When Donna Brazile learned in late May that the Justice Department might sue three Florida counties over voting rights violations that disfranchised minority citizens in the 2000 presidential election, the woman who managed Al Gore’s presidential campaign called her sister in Florida’s Seminole County. In one of the milder examples of the harassment suffered by thousands of African-American and Latino voters in the disputed election, Brazile’s sister had been forced to produce three forms of identification–instead of the one required under Florida law–before she could cast her ballot.
Informed that the Feds were riding to the rescue eighteen months after the fact, Brazile’s sister asked, “What took ’em so long?” When the Justice Department finishes its tepid intervention, the question likely to be asked is, Why did they bother?
When it comes to missing signs of serious trouble, failing to respond to clear threats and then botching the cleanup of the mess, the Justice Department’s response to the 2000 election crisis has been at least as inept as the much-criticized terrorist-tracking performance of the FBI and the CIA. Although it is charged with enforcing Voting Rights Act protections, Justice was nowhere to be found when its presence could have made a difference–not just for Florida but for a nation that had its presidential election settled by a 5-to-4 decision of the US Supreme Court.
Immediately after the November 7, 2000, election, minority voters who had never committed crimes complained of having had their names removed from voting rolls in a purge of “ex-felons,” of being denied translation services required by law, of seriously flawed ballots, of polling places that lacked adequate resources and competent personnel, and of harassment by poll workers and law-enforcement officials [see Gregory Palast, “Florida’s ‘Disappeared Voters,'” February 5, 2001, and John Lantigua, “How the GOP Gamed the System in Florida,” April 30, 2001]. But after newspaper analyses uncovered evidence of disproportional disfranchisement of minority voters, and even after a US Commission on Civil Rights review condemned Florida’s Governor, Jeb Bush, and its Secretary of State, Katherine Harris, for running an election marked by “injustice, ineptitude and inefficiency,” another year passed before Assistant Attorney General Ralph Boyd told the Senate Judiciary Committee in May that the civil rights division was preparing to act.
“Act” is a generous characterization. Eleven thousand election-related complaints have been whittled down to five potential lawsuits–targeting three Florida counties, along with St. Louis and Nashville. The Florida suits focus on the failure of Miami-Dade, Orange and Osceola county officials to provide Spanish- and Creole-language assistance to voters. Issues of accessibility for the disabled and flawed registration procedures are also likely to be addressed. And, encouragingly, Boyd told the Judiciary Committee that his department would examine the purging of eligible voters from election rolls in a process overseen by Harris’s office.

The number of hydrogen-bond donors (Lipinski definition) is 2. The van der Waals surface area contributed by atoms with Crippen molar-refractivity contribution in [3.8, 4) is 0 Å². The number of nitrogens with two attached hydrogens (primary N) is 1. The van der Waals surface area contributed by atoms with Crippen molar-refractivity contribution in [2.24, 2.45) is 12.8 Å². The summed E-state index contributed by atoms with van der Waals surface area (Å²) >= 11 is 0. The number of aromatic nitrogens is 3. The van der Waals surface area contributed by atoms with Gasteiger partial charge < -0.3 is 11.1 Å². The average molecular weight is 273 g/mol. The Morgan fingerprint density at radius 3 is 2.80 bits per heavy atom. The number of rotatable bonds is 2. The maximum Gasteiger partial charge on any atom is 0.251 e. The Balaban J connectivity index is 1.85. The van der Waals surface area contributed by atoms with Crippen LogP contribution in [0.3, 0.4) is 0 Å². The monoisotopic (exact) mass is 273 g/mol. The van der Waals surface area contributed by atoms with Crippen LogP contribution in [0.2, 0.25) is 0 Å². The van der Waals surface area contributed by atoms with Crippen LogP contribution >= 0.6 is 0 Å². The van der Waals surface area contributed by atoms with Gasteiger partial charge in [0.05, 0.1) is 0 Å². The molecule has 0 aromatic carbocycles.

But don’t expect to see Harris–now a Congressional candidate–in court anytime soon. Boyd wants to settle his suits before they are filed, through negotiations with local officials. That will bring limited reform to three of Florida’s sixty-seven counties and perhaps a bit more restraint on the part of the Republican-controlled Secretary of State’s office. There is no real evidence, however, that John Ashcroft’s Justice Department is going to call anyone in Florida–least of all the President’s brother or his political allies–to account for the widespread disfranchisement of minority voters.
Justice Department attorneys continue to limit the scope of an investigation that should be examining the collapse of voting rights protections in all Florida counties, from Palm Beach in the south to Duval in the north and Gadsden in the west–where as many as one in eight ballots cast by minority voters was discarded. In addition, Jeb Bush and the Florida legislature continue to reject needed reforms and to stall the allocation of sufficient funds to bring voting machinery in predominantly minority precincts up to par with equipment in predominantly white precincts. And the US House and Senate remain deadlocked over legislation that would promote and fund reforms in other states–like Illinois, which had a higher rate of ballot spoilage than Florida. Until the Justice Department and state and federal legislators get serious about making real reforms, the 2002 and 2004 elections won’t be any more fair or functional than the flawed election of 2000.